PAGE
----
EURO 2020: Italy transformed after the failure of the World Cup

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FILE – In this file photo from Sunday 11 October 2020, Italy’s Andrea Belotti, right, attempts a shot on goal alongside Poland’s Tomasz Kedziora during the UEFA Nations League soccer match between Poland and the ‘Italy at Energa Stadium in Gdansk, Poland. (AP Photo / Czarek Sokolowski, file)

AP

In three years, Italy has gone from a failure to qualify for the World Cup to a perfect qualifying campaign for the European Championship.

It’s a transformation that came earlier than expected under the leadership of coach Roberto Mancini, who found the right mix of young players and veterans to create optimism around a team that had lost all of its confidence. .

“There are teams that are a cut above us, but we don’t feel inferior to anyone and we want to surprise,” said veteran defender Leonardo Bonucci.

Currently in a 26-game unbeaten streak – the second longest streak in the team’s history, barely 30 games from 1935 to 1939 under Vittorio Pozzo – Italy has the honor of hosting the match. opening of the tournament against Turkey on June 11 in Rome. .

Switzerland and Wales are also in Group A with the Azzurri.

WHO TO MONITOR

While alternate center forwards Ciro Immobile and Andrea Belotti are supposed to take care of the score, Italy’s strength lies in their large group of tiny but very effective winger and midfielders.

Left winger Lorenzo Insigne is considered Italy’s most talented player and his lack of use in the failed 2018 World Cup qualifying campaign – especially when he was on the bench in the loss in the playoffs against Sweden – angered endless fans.

On the other side is Federico Chiesa, the son of former Italian striker Enrico Chiesa, while Federico Bernardeschi remains another strong option in attack.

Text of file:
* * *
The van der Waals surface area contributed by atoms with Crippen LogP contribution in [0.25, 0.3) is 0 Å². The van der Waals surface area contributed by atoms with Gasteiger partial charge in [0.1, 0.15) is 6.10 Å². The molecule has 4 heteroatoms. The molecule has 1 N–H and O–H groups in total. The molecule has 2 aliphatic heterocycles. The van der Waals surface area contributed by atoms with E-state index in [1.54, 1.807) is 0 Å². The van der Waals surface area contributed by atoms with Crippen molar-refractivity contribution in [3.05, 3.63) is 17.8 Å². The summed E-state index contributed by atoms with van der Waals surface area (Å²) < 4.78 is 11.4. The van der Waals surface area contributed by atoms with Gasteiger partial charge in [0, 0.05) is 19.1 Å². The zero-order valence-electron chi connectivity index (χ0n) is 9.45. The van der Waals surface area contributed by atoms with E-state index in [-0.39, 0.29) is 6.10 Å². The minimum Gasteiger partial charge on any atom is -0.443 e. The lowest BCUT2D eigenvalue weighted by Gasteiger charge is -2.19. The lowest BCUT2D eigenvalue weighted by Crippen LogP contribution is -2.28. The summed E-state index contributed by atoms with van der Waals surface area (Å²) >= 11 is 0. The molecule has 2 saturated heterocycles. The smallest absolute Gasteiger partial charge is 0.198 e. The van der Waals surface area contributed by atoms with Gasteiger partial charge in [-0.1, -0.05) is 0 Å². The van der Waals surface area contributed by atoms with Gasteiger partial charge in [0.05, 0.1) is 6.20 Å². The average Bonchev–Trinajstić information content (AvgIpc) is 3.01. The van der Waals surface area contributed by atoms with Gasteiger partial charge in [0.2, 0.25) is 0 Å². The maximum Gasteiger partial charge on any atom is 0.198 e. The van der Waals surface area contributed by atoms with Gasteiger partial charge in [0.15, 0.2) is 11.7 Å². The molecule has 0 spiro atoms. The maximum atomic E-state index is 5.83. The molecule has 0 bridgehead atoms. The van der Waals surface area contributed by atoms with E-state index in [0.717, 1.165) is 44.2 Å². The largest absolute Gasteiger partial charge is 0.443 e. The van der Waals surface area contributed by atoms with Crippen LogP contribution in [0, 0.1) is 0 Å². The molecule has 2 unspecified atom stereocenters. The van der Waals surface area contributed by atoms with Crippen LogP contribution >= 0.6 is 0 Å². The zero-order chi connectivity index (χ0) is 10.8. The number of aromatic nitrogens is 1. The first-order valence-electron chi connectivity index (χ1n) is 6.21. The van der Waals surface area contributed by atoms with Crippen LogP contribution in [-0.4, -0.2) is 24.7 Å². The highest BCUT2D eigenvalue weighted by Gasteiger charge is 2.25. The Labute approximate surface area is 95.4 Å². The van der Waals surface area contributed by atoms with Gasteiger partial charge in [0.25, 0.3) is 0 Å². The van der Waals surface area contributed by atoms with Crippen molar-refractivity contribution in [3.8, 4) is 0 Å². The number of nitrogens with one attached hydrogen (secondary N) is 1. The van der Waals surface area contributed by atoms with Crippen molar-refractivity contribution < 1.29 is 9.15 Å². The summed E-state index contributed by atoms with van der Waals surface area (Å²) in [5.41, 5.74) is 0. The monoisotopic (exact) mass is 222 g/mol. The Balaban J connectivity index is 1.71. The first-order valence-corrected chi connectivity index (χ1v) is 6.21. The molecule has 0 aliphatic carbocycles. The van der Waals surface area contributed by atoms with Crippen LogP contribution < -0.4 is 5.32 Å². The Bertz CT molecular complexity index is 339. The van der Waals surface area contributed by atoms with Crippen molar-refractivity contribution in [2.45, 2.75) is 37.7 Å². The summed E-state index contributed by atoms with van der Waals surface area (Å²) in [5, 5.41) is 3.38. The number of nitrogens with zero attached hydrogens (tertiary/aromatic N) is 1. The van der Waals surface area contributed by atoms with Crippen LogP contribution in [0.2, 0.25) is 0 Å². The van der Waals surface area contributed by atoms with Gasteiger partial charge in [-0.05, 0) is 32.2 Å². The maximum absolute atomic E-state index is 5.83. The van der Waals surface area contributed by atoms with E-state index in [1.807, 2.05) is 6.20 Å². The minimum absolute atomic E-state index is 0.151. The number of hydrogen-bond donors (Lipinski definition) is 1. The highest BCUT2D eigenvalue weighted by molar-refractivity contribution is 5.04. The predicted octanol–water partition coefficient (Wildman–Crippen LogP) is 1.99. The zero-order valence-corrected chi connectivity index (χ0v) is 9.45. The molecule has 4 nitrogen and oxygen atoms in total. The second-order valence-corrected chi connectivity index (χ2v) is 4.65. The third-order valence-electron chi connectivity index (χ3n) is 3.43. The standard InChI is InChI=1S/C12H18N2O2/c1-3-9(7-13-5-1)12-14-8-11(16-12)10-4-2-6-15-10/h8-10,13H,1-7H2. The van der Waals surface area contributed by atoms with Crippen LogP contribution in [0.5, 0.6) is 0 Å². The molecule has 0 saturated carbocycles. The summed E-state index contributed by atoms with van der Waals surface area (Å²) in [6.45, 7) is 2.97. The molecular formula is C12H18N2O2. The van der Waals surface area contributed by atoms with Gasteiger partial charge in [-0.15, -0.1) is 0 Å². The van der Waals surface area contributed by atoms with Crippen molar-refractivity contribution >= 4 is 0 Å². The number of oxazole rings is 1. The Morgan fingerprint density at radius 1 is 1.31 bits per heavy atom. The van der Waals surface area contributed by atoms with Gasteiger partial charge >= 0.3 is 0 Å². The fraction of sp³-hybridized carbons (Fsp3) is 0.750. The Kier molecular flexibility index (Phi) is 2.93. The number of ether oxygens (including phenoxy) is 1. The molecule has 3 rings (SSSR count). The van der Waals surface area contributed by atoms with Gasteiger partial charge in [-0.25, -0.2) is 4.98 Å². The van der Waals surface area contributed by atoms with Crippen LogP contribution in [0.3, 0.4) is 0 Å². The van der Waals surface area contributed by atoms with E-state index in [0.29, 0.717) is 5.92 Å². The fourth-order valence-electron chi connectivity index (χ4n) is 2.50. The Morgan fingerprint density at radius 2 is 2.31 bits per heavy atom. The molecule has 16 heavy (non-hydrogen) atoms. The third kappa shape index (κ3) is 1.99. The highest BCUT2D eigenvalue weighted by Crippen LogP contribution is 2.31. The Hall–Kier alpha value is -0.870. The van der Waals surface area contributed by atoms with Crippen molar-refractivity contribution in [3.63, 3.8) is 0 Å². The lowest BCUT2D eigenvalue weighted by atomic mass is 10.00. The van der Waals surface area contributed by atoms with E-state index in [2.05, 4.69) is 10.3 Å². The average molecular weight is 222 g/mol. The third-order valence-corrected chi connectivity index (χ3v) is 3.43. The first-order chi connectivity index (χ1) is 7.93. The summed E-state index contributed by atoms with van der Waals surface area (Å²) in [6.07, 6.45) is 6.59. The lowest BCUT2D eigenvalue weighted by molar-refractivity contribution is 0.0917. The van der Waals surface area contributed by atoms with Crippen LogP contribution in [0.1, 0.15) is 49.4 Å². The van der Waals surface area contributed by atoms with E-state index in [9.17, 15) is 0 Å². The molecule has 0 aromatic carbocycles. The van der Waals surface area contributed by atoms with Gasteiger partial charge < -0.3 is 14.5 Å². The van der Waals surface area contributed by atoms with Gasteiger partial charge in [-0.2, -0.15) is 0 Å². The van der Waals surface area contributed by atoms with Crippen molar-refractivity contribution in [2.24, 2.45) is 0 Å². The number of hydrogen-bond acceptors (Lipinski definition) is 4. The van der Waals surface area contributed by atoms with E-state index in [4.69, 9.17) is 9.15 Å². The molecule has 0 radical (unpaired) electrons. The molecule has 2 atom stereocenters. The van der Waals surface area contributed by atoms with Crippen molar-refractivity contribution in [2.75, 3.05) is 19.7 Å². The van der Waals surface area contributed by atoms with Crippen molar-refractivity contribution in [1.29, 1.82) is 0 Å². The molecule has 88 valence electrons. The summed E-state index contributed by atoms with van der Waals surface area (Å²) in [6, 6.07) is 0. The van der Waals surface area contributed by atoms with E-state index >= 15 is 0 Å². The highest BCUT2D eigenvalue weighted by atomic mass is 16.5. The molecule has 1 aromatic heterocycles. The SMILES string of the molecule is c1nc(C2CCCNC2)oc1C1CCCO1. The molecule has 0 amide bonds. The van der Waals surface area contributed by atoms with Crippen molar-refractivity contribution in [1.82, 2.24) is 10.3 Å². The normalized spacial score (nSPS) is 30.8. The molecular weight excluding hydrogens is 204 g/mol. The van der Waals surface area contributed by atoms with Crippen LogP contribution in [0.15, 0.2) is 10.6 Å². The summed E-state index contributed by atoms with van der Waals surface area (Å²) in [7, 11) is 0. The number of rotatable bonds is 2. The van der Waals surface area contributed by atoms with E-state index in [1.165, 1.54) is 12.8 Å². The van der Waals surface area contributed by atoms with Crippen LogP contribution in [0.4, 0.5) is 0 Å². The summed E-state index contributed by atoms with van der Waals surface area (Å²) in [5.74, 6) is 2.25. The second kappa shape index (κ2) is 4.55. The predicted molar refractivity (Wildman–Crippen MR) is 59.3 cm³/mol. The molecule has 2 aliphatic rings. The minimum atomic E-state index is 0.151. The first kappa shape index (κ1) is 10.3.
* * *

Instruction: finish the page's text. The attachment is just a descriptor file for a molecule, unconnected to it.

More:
Then in midfield there are endless options with Nicolò Barella, Jorginho, Manuel Locatelli, Lorenzo Pellegrini and Matteo Pessina – plus Marco Verratti and Stefano Sensi, if injuries allow it.

Insignia, Verratti, Sensi, Barella, and Chiesa are all five feet tall or less.

OLD GUARD

Captain Giorgio Chiellini and Bonucci are the only members of the squad with more than 100 appearances.

No other called-up player has even made 50 appearances.

Additionally, Chiellini and Bonucci remain starters in defense, although they now have reliable back-ups in cancer survivors Francesco Acerbi, Gianluca Mancini and Alessandro Bastoni – who have established themselves at Lazio, Roma and Italy respectively. ‘Inter.

Goalkeeper Gianluigi Buffon retired from international football after failing to qualify for the World Cup. He was replaced by 22-year-old Gianluigi Donnarumma.

COVID CASE

Italy has been hit hard by the coronavirus.

Mancini had to coach matches from a distance in November while in quarantine after testing positive for COVID-19, even though he was asymptomatic.

Newly hired assistant Daniele De Rossi was hospitalized for more than a month with symptoms of pneumonia after being one of four staff members who contracted the virus during World Cup qualifying matches in March .

Several players have also struggled with COVID-19, including Verratti, who tested positive in January and April. Verratti then injured his right knee in early May, but team medics believe he can return during the tournament.

MISSING PLAYERS

Besides Buffon, the biggest name missing is that of Mario Balotelli.

Now 30, the striker who led Italy to the Euro 2012 final plays for Monza in Serie B after a series of problems on and off the pitch.

After years of absence from the national team, Balotelli was called up when Mancini was first hired in 2018, but again lost his way.

“I was hoping he would be proud to show that he could go back to being the player he showed he can be,” Mancini said. “Unfortunately, Mario didn’t do much to get back to his top level. And that remains a big disappointment.

Another missing key player is 21-year-old midfielder Nicolò Zaniolo, who torn ligaments in both knees in separate injuries last year and is still recovering.

CHANCES OF MOVING FORWARD

Four-time World Cup champions, Italy’s only European title came in 1968. Although the Azzurri aren’t one of the top favorites this time around, they should advance to the knockout stages.

Mancini, however, believes Italy can aim for the title, which would provide relief to one of the countries hardest hit by the pandemic.

“We want to give the entire nation a reason to celebrate,” Mancini said, “especially given what we’ve been through over the past year and a half.”

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More AP football: https://apnews.com/hub/Soccer and https://twitter.com/AP_Sports




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